"We, ten years ago, weren't licensing hardly any digital," says Bryant. "Today we're licensing it, it's the fastest growing sector or our income in percentage points. We will cross $30 million in this year."

That's one bright spot in an industry that's seen CD sales drop 50% in the same time. Tom Silverman founded Tommy Boy Records in 1981 and worked with everyone from Queen Latifah to De La Sol. He says old paradigms like shipping out millions of physical CDs are history.

"There's a lot of fear because the old models aren't working the way they did before and the big businesses were based on those models," says Silverman. "Those models were based on control, and control was based on limiting supply. You can't limit supply in the digital world — it's an unlimited thing."

Since labels can't make money by controlling unit sales anymore, they need to start caring about customers — something Silverman says they haven't done in the past. And he says musicians do need labels.

"You may not call it a label, but whatever your team is, who's going to do marketing, who's going to do billing, who's going to monetize the assets and the brand?" he asks. "Who's going to do collections? Who's going to do legal? Who's going to protect them when people steal their stuff?"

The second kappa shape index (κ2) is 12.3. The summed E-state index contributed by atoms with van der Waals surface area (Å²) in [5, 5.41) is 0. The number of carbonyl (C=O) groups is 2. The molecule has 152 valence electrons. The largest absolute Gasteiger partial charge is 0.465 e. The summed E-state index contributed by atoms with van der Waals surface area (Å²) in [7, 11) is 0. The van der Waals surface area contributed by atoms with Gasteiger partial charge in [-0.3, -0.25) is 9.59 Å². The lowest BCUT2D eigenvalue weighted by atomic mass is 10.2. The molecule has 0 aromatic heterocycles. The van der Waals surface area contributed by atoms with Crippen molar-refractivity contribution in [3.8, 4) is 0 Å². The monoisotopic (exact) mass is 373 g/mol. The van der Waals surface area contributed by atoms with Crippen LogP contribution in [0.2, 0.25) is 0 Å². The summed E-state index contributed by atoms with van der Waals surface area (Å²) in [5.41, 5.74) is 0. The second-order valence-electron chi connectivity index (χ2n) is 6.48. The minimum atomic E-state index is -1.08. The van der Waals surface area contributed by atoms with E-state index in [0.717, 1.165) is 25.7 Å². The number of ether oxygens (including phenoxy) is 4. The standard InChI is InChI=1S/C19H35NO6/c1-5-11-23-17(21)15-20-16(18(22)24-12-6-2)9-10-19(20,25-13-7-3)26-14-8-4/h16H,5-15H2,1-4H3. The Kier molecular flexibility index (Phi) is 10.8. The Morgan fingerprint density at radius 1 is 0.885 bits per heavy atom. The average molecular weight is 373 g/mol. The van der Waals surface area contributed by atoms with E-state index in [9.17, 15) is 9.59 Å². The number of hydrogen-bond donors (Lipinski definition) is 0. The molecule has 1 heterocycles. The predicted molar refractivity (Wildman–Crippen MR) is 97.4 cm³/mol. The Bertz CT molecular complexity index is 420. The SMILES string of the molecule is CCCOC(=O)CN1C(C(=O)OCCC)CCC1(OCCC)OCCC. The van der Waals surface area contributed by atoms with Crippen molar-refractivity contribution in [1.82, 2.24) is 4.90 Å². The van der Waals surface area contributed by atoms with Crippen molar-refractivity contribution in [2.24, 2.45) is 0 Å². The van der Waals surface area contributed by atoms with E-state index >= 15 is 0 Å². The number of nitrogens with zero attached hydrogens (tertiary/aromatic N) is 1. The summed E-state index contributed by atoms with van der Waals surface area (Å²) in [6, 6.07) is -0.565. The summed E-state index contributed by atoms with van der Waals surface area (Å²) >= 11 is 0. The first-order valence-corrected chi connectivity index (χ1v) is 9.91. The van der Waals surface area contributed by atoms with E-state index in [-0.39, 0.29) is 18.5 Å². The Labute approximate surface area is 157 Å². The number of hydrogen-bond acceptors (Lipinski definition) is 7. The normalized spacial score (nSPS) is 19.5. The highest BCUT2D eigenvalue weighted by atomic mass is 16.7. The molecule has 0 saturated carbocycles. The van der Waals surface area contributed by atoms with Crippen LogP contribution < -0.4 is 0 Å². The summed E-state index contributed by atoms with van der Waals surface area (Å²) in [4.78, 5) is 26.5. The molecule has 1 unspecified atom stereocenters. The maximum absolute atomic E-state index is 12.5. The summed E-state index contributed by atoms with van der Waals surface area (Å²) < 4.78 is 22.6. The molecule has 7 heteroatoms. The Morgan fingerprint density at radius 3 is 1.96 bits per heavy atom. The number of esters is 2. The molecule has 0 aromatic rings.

There is a dominant perception — in this DIY era — that aspiring musicians don't need or want record deals. But a recent survey by ReverbNation.com and Digital Music News found 75% of more than 1800 artists surveyed actually do.

"If you want to be a great brand ideally you're relevant to the masses," says Neil Jacobson, Senior Vice President of A&R and management at Lady Gaga's label, Interscope. "And getting to the masses now is harder than it's ever been, there's just so many places you have to get. Eyeballs are all over the place, and being able to coordinate those is something that a label can provide."

While industry reps at the conference tried to take the old model into the new world order there were a lot of young music students in the crowd for whom there is no model.

"'What's next?' You know, there's a lot of questions to be raised," says Emily Elbert, a senior at Berklee College of Music majoring in performance. "You know how they have those Choose Your Own Adventure books when you're a kid? That's kind of what this is now. It's like you can create your career however you want."

Emily Elbert performs Michael Jackson's "Thriller".


Like musician Amanda Palmer, who dreamed up the 8 songs in 8 hours exercise. She divorced her long-time record label a year ago.

"As an artist you kind of are obligated to empower yourself, which is kind of a pain in the ass, you know," says Palmer. "It was clearly easier when you could just get in a limo and be told what to do, but that's now over."

And that's fine with Palmer. Her experiment ended up with 6 songs in about 12 hours and the musicians admit it's not their best work. As for getting their best work to fans, Kulash joked, "Maybe artists could start releasing it at all of the conferences about the future of the music industry."